How to Choose the Right Flour

Flour is a cereal grain that has been finely ground into a powder. Wheat flour is most common in Western cooking, but many other grains, including corn, rice, barley, and oats, can also be used to make flours. Even among wheat flour, there is a remarkable variety: self-rising, all-purpose, cake flour, pastry flour, and bread flour to name a few. Which are which? Do you need special flour? When can you substitute? Read on to find out.

Steps

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    Notice any specifications or modifiers surrounding the word "flour" in the recipe. Does it call for "flour", or does it call for cake flour, bread flour, or something special?
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    Read the rest of the recipe. Try to understand the role of flour in whatever you will be preparing. Here are some things to look for.
    • Is the recipe primarily a yeast bread? Does it use yeast as the primary leavening (rising) agent? Yeast bread recipes usually also include a lot of kneading and rising.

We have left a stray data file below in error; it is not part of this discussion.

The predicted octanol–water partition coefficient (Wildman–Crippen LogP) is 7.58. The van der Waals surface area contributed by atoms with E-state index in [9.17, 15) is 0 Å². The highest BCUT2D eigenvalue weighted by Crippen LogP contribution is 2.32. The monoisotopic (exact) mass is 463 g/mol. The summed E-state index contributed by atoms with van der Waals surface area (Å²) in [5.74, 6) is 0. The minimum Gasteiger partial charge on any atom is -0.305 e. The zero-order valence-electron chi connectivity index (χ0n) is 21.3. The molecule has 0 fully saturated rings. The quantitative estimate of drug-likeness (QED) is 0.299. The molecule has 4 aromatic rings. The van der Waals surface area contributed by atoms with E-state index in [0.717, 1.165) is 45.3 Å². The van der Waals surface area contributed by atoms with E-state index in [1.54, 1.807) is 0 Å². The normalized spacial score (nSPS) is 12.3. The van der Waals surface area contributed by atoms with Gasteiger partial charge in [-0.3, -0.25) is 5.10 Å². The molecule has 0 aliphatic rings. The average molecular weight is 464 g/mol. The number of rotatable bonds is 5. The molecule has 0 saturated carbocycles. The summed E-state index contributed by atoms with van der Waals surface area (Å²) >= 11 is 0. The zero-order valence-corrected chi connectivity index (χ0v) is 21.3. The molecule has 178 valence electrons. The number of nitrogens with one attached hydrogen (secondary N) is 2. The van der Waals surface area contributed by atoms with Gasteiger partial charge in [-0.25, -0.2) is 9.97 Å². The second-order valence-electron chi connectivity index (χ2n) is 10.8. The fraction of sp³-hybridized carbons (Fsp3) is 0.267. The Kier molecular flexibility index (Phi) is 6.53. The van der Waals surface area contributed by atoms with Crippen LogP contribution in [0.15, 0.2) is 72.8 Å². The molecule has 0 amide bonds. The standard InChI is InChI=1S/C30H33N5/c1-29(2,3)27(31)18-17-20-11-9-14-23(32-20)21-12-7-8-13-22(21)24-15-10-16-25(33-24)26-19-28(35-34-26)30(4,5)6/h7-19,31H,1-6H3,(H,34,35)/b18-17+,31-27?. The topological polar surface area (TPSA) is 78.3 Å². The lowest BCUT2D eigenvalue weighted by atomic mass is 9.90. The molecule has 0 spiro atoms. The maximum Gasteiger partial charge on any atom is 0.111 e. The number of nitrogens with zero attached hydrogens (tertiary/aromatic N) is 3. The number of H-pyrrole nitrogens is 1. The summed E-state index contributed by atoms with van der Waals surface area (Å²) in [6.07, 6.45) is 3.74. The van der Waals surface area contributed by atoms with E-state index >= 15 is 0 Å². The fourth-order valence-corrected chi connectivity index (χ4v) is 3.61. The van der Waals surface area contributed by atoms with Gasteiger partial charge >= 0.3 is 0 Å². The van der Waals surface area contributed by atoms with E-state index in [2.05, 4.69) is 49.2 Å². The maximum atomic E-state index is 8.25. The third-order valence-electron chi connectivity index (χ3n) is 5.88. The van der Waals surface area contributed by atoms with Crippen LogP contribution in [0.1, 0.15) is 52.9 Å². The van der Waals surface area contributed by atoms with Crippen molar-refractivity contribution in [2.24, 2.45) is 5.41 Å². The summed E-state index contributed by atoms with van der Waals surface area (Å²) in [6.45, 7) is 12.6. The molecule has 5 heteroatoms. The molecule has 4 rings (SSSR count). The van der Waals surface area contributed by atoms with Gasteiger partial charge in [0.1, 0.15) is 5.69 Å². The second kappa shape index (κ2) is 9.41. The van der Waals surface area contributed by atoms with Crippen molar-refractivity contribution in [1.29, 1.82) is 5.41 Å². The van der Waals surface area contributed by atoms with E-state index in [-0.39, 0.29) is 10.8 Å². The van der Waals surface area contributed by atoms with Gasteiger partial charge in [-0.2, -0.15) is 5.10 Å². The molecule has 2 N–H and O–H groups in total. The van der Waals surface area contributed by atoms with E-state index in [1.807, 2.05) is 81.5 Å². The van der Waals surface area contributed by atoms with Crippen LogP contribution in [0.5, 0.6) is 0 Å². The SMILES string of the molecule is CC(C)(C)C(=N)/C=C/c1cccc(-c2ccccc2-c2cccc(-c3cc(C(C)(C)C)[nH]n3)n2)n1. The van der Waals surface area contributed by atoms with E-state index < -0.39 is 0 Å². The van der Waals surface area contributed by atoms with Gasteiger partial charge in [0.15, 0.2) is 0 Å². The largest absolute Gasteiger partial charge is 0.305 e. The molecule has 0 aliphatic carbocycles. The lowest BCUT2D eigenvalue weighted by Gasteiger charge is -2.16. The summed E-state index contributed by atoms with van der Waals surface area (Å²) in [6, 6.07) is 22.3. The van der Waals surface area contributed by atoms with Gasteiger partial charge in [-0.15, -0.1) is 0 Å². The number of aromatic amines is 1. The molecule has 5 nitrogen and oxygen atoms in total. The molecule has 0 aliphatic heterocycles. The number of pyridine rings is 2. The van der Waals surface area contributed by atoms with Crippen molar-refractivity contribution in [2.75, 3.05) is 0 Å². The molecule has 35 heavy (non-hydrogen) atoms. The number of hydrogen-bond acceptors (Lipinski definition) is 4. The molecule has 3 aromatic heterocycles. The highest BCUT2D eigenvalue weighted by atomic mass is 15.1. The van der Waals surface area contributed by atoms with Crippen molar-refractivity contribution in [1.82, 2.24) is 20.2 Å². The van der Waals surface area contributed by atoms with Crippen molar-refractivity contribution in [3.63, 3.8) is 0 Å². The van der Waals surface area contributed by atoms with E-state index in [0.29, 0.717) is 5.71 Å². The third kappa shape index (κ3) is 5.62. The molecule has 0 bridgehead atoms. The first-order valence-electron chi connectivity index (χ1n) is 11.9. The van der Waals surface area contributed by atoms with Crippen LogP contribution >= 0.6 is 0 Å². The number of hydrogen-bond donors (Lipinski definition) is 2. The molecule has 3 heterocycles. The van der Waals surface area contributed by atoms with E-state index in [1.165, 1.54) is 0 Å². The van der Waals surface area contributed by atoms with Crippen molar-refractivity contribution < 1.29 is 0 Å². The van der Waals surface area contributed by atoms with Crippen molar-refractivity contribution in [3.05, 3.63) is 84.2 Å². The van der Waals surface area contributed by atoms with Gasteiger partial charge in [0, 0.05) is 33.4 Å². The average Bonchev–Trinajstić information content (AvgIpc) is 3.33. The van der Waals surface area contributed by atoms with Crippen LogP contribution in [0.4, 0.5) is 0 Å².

• Does the recipe use mainly baking soda, baking powder, or cream of tartar as leavening?
    • Does the recipe use flour as a thickening agent for a sauce or soup?
    • Does the recipe call for a mixture of flours, for flours made of other grains, or for additional sources of starch (such as cooked potatoes or oatmeal)?
    • Does the recipe call for only a particular part of the grain, such as the grain or bran?
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    Distinguish between whole grain flour and refined flour.
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    Understand what cake flour is and when to use it. When making a cake, the result should be light and fluffy. What this means for the flour is that it should be finely milled with a lot of starch and relatively low protein content. That lets it absorb the fats more readily. Most recipes will call for cake flour if it is warranted. Yeasted breads should not be made with cake flour. [1]
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    Finished.

Article Info

Categories: Baking | Food Selection and Storage